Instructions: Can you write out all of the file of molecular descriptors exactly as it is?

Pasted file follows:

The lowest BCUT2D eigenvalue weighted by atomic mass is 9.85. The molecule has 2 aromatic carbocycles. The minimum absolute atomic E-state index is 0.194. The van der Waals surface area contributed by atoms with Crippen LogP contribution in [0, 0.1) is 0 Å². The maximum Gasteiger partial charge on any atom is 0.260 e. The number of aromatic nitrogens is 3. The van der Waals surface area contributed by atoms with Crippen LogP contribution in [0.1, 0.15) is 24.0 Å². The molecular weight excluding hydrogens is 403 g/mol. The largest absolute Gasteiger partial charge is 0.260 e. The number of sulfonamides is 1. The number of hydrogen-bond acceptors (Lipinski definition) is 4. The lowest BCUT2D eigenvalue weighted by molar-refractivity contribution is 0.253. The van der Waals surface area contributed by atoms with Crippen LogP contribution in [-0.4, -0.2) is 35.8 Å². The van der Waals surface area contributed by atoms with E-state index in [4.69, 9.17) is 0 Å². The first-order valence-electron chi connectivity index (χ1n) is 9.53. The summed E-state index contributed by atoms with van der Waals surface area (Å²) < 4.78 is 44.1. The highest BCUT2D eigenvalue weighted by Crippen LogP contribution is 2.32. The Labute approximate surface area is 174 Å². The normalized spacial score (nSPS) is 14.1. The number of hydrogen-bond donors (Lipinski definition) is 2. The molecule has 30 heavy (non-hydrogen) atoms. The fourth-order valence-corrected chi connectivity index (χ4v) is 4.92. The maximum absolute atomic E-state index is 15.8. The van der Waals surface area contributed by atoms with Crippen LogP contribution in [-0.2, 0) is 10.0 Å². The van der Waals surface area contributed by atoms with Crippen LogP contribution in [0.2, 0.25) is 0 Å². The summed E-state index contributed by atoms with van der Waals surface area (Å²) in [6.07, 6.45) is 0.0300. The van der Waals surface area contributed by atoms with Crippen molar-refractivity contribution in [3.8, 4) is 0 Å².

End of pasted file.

The lowest BCUT2D eigenvalue weighted by atomic mass is 9.85. The molecule has 2 aromatic carbocycles. The minimum absolute atomic E-state index is 0.194. The van der Waals surface area contributed by atoms with Crippen LogP contribution in [0, 0.1) is 0 Å². The maximum Gasteiger partial charge on any atom is 0.260 e. The number of aromatic nitrogens is 3. The van der Waals surface area contributed by atoms with Crippen LogP contribution in [0.1, 0.15) is 24.0 Å². The molecular weight excluding hydrogens is 403 g/mol. The largest absolute Gasteiger partial charge is 0.260 e. The number of sulfonamides is 1. The number of hydrogen-bond acceptors (Lipinski definition) is 4. The lowest BCUT2D eigenvalue weighted by molar-refractivity contribution is 0.253. The van der Waals surface area contributed by atoms with Crippen LogP contribution in [-0.4, -0.2) is 35.8 Å². The van der Waals surface area contributed by atoms with E-state index in [4.69, 9.17) is 0 Å². The first-order valence-electron chi connectivity index (χ1n) is 9.53. The summed E-state index contributed by atoms with van der Waals surface area (Å²) < 4.78 is 44.1. The highest BCUT2D eigenvalue weighted by Crippen LogP contribution is 2.32. The Labute approximate surface area is 174 Å². The normalized spacial score (nSPS) is 14.1. The number of hydrogen-bond donors (Lipinski definition) is 2. The molecule has 30 heavy (non-hydrogen) atoms. The fourth-order valence-corrected chi connectivity index (χ4v) is 4.92. The maximum absolute atomic E-state index is 15.8. The van der Waals surface area contributed by atoms with Crippen LogP contribution in [-0.2, 0) is 10.0 Å². The van der Waals surface area contributed by atoms with Crippen LogP contribution in [0.2, 0.25) is 0 Å². The summed E-state index contributed by atoms with van der Waals surface area (Å²) in [6.07, 6.45) is 0.0300. The van der Waals surface area contributed by atoms with Crippen molar-refractivity contribution in [3.8, 4) is 0 Å².